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At the beginning of "Spartan," a lightning-fast political thriller from writer-director David Mamet, Curtis (Derek Luke), a young recruit in an elite special-ops force, attempts to introduce himself to his instructor, played by Val Kilmer. "Do I need to know?" the instructor interrupts. "If I want camaraderie Ill join the Masons."
The movies the same. Names? What are they for? He, she, you, it, the girl, the man — thats all you need. At one point, Kilmers character, listed as "Scott" in the credits although the name is barely annunciated in the film, says, typically, "If it aint me or her, kill it."
In other words, were in David Mamet territory again — a playwright and screenwriter whose macho, highly stylized dialogue, known as "Mametspeak," is often criticized because "People dont talk that way."
|Written by||David Mamet|
|Directed by||David Mamet|
William H. Macy
Here, rather than change his style, Mamet simply puts his lines into the mouths of macho, terse men — special ops — where it seems at home.
Besides, theres nothing phonier than using dialogue as a means of providing backstory, and Mamet does the opposite: He intentionally obfuscates backstory. Whats going on? Whos been kidnapped and why, and whats happened to her? It puts us on the edge of our seats. We strain to catch up because Mamets dialogue is, well, Spartan (concise to the point of seeming rude or mysterious), just as his protagonists are Spartan (marked by strict self-discipline), just as the nation they represent — our nation — is Spartan (geared toward militaristic adventures).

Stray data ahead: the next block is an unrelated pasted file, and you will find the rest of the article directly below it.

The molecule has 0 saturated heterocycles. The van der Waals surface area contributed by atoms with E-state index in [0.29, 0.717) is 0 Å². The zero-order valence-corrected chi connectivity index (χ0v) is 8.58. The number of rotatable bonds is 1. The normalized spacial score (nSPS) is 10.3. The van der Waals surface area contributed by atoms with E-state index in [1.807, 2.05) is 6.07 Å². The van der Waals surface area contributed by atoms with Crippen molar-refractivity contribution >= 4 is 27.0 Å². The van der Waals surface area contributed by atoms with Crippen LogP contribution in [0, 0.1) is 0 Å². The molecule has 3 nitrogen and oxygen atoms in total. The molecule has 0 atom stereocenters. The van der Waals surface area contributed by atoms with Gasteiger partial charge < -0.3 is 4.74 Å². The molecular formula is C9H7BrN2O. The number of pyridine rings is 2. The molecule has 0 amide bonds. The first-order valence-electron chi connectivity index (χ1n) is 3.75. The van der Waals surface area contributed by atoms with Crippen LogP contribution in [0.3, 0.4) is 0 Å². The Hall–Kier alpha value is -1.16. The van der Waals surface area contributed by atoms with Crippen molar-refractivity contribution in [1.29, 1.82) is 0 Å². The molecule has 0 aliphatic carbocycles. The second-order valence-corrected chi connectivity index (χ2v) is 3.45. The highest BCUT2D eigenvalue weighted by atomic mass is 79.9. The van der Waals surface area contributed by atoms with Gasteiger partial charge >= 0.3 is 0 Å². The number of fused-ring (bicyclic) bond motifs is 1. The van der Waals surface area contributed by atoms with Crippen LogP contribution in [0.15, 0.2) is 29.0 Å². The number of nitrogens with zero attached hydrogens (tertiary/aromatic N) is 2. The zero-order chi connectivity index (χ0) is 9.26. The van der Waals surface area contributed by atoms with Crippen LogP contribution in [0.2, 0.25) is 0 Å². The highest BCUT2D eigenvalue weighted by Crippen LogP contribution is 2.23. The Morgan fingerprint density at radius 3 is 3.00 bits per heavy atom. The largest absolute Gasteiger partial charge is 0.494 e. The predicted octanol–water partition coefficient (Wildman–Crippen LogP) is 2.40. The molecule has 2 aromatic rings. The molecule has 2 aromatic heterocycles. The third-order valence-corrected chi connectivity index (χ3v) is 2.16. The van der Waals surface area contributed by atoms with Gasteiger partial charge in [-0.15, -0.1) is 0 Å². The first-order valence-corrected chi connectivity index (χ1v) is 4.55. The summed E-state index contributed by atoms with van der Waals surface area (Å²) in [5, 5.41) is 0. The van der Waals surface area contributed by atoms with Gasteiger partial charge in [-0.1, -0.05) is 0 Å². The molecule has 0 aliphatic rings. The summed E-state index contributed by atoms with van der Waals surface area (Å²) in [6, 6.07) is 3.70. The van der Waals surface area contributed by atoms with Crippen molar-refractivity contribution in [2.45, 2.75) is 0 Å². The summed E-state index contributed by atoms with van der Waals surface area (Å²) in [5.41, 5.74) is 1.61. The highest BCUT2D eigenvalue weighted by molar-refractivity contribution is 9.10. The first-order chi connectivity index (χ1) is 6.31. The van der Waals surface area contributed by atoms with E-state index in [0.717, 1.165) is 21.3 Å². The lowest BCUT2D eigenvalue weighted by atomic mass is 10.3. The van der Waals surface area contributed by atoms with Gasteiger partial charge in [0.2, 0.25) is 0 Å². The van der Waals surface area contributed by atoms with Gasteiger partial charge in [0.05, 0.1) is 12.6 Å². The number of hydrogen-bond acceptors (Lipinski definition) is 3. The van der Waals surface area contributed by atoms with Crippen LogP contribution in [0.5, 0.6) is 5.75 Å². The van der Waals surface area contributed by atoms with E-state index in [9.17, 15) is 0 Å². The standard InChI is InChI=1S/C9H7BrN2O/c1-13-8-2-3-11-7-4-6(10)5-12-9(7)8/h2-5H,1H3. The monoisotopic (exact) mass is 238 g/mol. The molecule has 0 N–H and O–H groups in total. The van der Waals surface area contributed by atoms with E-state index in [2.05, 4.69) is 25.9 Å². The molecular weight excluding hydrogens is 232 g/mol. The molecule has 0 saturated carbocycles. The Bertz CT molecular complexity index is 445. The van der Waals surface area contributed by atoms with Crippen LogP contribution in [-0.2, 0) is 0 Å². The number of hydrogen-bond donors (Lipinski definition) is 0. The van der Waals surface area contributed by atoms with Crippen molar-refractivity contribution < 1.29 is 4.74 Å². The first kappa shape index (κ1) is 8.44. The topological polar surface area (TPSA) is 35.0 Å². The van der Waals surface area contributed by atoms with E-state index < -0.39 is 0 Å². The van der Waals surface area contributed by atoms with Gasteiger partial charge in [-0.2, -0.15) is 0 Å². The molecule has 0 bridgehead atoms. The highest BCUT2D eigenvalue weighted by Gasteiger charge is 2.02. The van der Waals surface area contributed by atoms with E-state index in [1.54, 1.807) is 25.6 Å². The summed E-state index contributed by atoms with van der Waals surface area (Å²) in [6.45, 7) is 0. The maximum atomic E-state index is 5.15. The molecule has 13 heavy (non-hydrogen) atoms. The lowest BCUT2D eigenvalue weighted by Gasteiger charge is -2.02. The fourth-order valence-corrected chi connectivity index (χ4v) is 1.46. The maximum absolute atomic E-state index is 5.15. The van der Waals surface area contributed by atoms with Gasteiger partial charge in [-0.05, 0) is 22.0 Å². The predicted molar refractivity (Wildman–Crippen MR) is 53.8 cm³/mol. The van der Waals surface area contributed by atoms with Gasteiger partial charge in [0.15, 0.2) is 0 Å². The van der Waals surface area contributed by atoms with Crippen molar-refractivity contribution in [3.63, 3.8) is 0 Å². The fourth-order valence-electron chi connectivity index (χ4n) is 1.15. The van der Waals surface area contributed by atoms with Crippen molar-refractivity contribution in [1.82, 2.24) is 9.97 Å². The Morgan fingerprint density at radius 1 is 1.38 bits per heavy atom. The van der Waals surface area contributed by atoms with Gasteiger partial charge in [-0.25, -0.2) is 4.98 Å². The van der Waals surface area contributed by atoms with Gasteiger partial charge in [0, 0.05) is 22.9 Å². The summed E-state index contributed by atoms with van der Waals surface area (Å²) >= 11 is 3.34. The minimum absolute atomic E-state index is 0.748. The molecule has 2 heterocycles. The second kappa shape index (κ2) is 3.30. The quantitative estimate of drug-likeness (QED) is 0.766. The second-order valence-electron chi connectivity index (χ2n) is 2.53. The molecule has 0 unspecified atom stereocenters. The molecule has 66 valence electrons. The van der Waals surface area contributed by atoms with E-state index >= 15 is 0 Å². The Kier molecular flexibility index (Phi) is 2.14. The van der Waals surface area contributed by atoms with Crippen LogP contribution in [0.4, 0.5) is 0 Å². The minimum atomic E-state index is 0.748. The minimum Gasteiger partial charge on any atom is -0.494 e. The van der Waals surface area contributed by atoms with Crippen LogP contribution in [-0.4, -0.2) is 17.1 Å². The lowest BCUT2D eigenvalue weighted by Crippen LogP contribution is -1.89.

Through the thicket of pronouns we learn that a Harvard student (Kristen Bell) has been kidnapped, and that her father is a very important man — presumably the president of the United States. There are several suspects. Her Secret Service detail left his post. Why? She and her boyfriend had a fight that morning. Because? She was also sleeping with her professor. Who is where?
Kilmer, cold and impassive, burns through this evidence and discovers she was most likely mistaken for a prostitute and kidnapped by a white slave ring. Once her kidnappers find out who she is, theyll kill her. "Im here to get the girl back, sir," Kilmer tells his superior (Ed ONeill). "And theres nothing I wont do to get the girl back."
Up to this point, Kilmers character could be the hero of a thousand different action movies — relentless, impassive, monosyllabic. Hes the guy moviegoers shell out billions of dollars every year to see.
But just as Kilmer & Co. are about to attempt a rescue, the news breaks: The girls body has been found off the coast of New England. A sailing accident with her professor. A nation mourns. The operation stands down.
Curtis, however, still believes the girl is alive, but Kilmer is dismissive. A good operative, he tells him, travels light — i.e. doesnt think. Later, when circumstances force him to think, something new enters his eyes: doubt and uncertainty.
Kilmer — whom Ive rarely enjoyed as a leading man — is quite good here, and "Spartan" is a wonderfully subversive little film. It critiques the very action heroes we usually cheer, and the ending is as cynical as any youll find in a post-9-11 film. A good antidote for moviegoers (and an electorate?) used to traveling light.
Originally appeared in the March 12, 2004 edition of The Seattle Times.
January 8, 2015
© 2015 Erik Lundegaard